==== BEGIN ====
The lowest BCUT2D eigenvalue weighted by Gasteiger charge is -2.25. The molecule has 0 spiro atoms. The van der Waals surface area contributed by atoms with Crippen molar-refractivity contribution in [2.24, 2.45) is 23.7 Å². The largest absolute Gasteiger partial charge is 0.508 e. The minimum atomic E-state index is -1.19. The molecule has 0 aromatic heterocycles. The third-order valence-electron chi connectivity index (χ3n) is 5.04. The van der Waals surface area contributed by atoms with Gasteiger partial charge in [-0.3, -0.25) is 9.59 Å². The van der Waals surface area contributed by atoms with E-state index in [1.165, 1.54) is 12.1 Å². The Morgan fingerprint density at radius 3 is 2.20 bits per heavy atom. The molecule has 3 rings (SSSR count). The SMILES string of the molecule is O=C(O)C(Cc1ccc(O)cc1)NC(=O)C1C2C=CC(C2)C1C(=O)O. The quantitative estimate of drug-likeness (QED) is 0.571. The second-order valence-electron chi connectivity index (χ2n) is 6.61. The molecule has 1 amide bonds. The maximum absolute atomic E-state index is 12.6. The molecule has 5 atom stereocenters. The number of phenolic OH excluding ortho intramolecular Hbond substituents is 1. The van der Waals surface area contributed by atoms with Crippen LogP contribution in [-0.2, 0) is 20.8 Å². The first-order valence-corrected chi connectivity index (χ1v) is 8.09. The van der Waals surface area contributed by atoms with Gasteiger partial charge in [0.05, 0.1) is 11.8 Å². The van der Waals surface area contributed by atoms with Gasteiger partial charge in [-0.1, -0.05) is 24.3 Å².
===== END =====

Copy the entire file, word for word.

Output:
The lowest BCUT2D eigenvalue weighted by Gasteiger charge is -2.25. The molecule has 0 spiro atoms. The van der Waals surface area contributed by atoms with Crippen molar-refractivity contribution in [2.24, 2.45) is 23.7 Å². The largest absolute Gasteiger partial charge is 0.508 e. The minimum atomic E-state index is -1.19. The molecule has 0 aromatic heterocycles. The third-order valence-electron chi connectivity index (χ3n) is 5.04. The van der Waals surface area contributed by atoms with Gasteiger partial charge in [-0.3, -0.25) is 9.59 Å². The van der Waals surface area contributed by atoms with E-state index in [1.165, 1.54) is 12.1 Å². The Morgan fingerprint density at radius 3 is 2.20 bits per heavy atom. The molecule has 3 rings (SSSR count). The SMILES string of the molecule is O=C(O)C(Cc1ccc(O)cc1)NC(=O)C1C2C=CC(C2)C1C(=O)O. The quantitative estimate of drug-likeness (QED) is 0.571. The second-order valence-electron chi connectivity index (χ2n) is 6.61. The molecule has 1 amide bonds. The maximum absolute atomic E-state index is 12.6. The molecule has 5 atom stereocenters. The number of phenolic OH excluding ortho intramolecular Hbond substituents is 1. The van der Waals surface area contributed by atoms with Crippen LogP contribution in [-0.2, 0) is 20.8 Å². The first-order valence-corrected chi connectivity index (χ1v) is 8.09. The van der Waals surface area contributed by atoms with Gasteiger partial charge in [0.05, 0.1) is 11.8 Å². The van der Waals surface area contributed by atoms with Gasteiger partial charge in [-0.1, -0.05) is 24.3 Å².